State will begin issuing new license plates with bans intact

A unique combination of letters and numbers have been issued to more than three million cars and trucks legally registered in Oklahoma to operate on roadways.

Most license plates bear a random state-issued cipher meaningless to motorists. Others are chosen to convey a message, impart passing wisdom or project the personality of the driver.

In January, the state will start issuing a new license plate design. The green and yellow design featuring the battle shield of an Osage warrior will be retired in favor of a maroon and blue theme offset by a bronze Apache archer created by Allan Houser for the “Sacred Rain Arrow” sculpture.

It’s the first statewide license plate redesign in 16 years, according to Oklahoma Tax Commission officials.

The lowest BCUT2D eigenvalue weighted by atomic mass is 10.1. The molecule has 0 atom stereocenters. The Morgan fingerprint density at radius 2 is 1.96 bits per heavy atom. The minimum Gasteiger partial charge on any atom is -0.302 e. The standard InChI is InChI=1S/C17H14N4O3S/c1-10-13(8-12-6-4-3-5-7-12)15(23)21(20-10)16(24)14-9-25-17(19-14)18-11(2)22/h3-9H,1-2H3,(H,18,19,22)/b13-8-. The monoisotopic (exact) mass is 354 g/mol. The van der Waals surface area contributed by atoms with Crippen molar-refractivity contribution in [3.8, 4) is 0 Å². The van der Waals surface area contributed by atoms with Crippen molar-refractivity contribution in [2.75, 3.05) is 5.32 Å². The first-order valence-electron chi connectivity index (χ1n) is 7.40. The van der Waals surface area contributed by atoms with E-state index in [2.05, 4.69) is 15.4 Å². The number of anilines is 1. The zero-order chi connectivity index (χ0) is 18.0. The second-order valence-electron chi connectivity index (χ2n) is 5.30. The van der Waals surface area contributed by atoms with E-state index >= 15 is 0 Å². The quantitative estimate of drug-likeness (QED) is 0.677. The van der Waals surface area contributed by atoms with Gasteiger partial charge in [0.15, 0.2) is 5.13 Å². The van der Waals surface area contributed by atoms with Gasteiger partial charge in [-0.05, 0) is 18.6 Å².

Motorists who’ve grown fond of the code emblazoned on their plates have until Nov. 1 to pay $17 to reserve their existing or personalized number, said commission spokeswoman Paula Ross.

By January 2010, every legal vehicle will have the updated plate, but hundreds of custom tags still won’t be allowed out on the streets.

Here’s some plates you won’t see on Oklahoma roads because the tags have been deemed too tawdry for traffic.

Some of the letter-number combinations on the tax commission’s list of license plates “unacceptable for issue” are really racy, even for Oklahoma Gazette. ” Joe Wertz

Joe Wertz

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